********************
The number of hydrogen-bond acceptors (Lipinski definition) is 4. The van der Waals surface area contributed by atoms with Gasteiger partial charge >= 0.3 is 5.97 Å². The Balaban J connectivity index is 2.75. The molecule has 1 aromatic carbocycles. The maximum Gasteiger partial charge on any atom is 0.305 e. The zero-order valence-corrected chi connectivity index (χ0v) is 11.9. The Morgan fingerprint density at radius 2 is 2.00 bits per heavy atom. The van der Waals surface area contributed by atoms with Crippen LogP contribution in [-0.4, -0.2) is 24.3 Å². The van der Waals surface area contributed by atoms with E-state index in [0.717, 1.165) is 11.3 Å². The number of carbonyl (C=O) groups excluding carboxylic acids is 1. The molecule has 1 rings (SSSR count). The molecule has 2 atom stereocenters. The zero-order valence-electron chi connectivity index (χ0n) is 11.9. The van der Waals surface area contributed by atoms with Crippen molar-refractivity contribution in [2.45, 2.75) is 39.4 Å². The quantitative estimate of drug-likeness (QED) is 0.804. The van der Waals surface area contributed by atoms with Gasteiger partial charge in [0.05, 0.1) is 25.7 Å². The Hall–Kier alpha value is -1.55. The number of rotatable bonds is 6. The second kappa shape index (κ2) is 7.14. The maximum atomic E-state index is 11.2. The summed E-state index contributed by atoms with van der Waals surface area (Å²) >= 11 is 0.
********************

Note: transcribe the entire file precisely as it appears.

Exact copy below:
The number of hydrogen-bond acceptors (Lipinski definition) is 4. The van der Waals surface area contributed by atoms with Gasteiger partial charge >= 0.3 is 5.97 Å². The Balaban J connectivity index is 2.75. The molecule has 1 aromatic carbocycles. The maximum Gasteiger partial charge on any atom is 0.305 e. The zero-order valence-corrected chi connectivity index (χ0v) is 11.9. The Morgan fingerprint density at radius 2 is 2.00 bits per heavy atom. The van der Waals surface area contributed by atoms with Crippen LogP contribution in [-0.4, -0.2) is 24.3 Å². The van der Waals surface area contributed by atoms with E-state index in [0.717, 1.165) is 11.3 Å². The number of carbonyl (C=O) groups excluding carboxylic acids is 1. The molecule has 1 rings (SSSR count). The molecule has 2 atom stereocenters. The zero-order valence-electron chi connectivity index (χ0n) is 11.9. The van der Waals surface area contributed by atoms with Crippen molar-refractivity contribution in [2.45, 2.75) is 39.4 Å². The quantitative estimate of drug-likeness (QED) is 0.804. The van der Waals surface area contributed by atoms with Gasteiger partial charge in [0.05, 0.1) is 25.7 Å². The Hall–Kier alpha value is -1.55. The number of rotatable bonds is 6. The second kappa shape index (κ2) is 7.14. The maximum atomic E-state index is 11.2. The summed E-state index contributed by atoms with van der Waals surface area (Å²) >= 11 is 0.